In Continuous Transformation: Room on Fire by Lluis Alexandre Casanovas Blanco & Lys Villalba.
Room on Fire is a collaborative creation between two Spanish architects Lluis Alexandre Casanovas Blanco and Lys Villalba. Located in a multipurpose space at the former military barracks of Conde Duque in Madrid, the architects sought to create a minimal intervention within a space playing host to a variety of cultural activities for the city’s youth.
The open room has a basilica-like floor plan defined by three bays of granite columns, delineated by brick walls. Being a heritage-listed building, all interventions to the existing architecture were limited, prohibiting any alteration of the original elements or the mounting of new ones.
With the parameters clearly defined, Lluis and Lys developed a scheme that not only didn’t touch the existing building but was also able to be modified and altered at any moment. The heavy granite columns are dressed in ‘tracksuits’ of translucent plastic fabric ranging from white to pink ombre, complemented by neon lighting. Held in place with turnbuckles at the top and weights at the bottom for stabilisation, the three-metre-high zipped sides allow the room to be ‘dressed and undressed’ at a drop of a hat.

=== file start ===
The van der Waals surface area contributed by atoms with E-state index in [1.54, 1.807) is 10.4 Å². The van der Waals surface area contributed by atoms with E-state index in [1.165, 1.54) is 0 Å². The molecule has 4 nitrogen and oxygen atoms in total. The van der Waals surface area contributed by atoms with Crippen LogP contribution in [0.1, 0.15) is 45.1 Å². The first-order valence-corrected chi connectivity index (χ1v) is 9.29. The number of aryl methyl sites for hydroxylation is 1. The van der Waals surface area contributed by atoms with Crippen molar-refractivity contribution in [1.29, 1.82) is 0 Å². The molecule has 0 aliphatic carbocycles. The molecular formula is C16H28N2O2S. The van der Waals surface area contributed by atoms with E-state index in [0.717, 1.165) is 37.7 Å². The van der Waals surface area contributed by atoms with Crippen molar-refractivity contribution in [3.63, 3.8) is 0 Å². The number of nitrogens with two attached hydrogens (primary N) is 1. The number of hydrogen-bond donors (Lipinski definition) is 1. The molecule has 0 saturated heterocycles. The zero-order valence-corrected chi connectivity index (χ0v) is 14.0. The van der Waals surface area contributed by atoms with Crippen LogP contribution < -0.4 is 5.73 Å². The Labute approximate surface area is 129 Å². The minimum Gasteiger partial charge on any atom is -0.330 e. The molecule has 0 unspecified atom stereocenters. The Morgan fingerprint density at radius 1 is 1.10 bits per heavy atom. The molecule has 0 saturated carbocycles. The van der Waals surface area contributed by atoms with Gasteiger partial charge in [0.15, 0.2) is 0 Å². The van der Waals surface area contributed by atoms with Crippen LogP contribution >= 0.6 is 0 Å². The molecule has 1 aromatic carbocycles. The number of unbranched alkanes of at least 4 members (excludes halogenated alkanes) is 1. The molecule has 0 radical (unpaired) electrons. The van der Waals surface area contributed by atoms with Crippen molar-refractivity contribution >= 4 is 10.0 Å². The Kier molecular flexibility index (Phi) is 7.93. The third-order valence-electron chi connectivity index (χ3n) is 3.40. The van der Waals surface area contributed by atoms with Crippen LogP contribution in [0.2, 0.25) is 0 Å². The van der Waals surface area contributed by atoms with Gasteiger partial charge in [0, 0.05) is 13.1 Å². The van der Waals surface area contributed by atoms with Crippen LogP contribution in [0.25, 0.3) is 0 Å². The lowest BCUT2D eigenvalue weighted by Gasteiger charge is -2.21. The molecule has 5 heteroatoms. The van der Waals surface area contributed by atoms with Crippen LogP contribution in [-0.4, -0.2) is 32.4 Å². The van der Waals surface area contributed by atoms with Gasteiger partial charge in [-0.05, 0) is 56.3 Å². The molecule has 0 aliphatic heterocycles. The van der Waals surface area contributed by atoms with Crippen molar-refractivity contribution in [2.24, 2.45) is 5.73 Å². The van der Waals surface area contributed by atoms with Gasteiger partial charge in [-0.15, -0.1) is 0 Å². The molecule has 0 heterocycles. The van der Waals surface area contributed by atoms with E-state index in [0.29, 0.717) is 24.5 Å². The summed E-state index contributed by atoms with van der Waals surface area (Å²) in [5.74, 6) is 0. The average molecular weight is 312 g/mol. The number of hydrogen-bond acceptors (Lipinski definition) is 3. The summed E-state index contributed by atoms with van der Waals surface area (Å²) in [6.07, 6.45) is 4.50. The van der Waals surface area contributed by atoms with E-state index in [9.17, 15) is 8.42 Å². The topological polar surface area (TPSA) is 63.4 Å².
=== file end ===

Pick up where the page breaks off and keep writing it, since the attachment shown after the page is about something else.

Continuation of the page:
To keep the space as limber as possible, furniture became a crucial tool. The architects conceived a system consisting of eight tables that could be easily combined and rearranged. The furniture transforms the space, adapting to different uses and activities.
In the mornings, the tables form a collaborative workspace with computers. Designed as a very light and slender piece for easy reconfiguration and equipped with points of light, the table allows for fluid group work without the vision being interfered with by the tall screens.
In the evenings, the furniture moves around the space, becoming DJ tables, support for sound systems, and equipment for workshops, debates and conferences—whatever may be needed. Depending on the load the table supports, a system of weights stabilises the deformation caused by long spans between leg support and the extra thinness of the wooden tops.
Developed in conjunction with Masquepalabras Collective, Room on Fire is a space in continuous transformation. The do-it-yourself spatial and material logic is designed to accompany the self-managed cultural production of the community of young people who inhabit it.
[Images courtesy of Lluis Alexandre Casanovas Blanco. Photography by Jose Hevia.]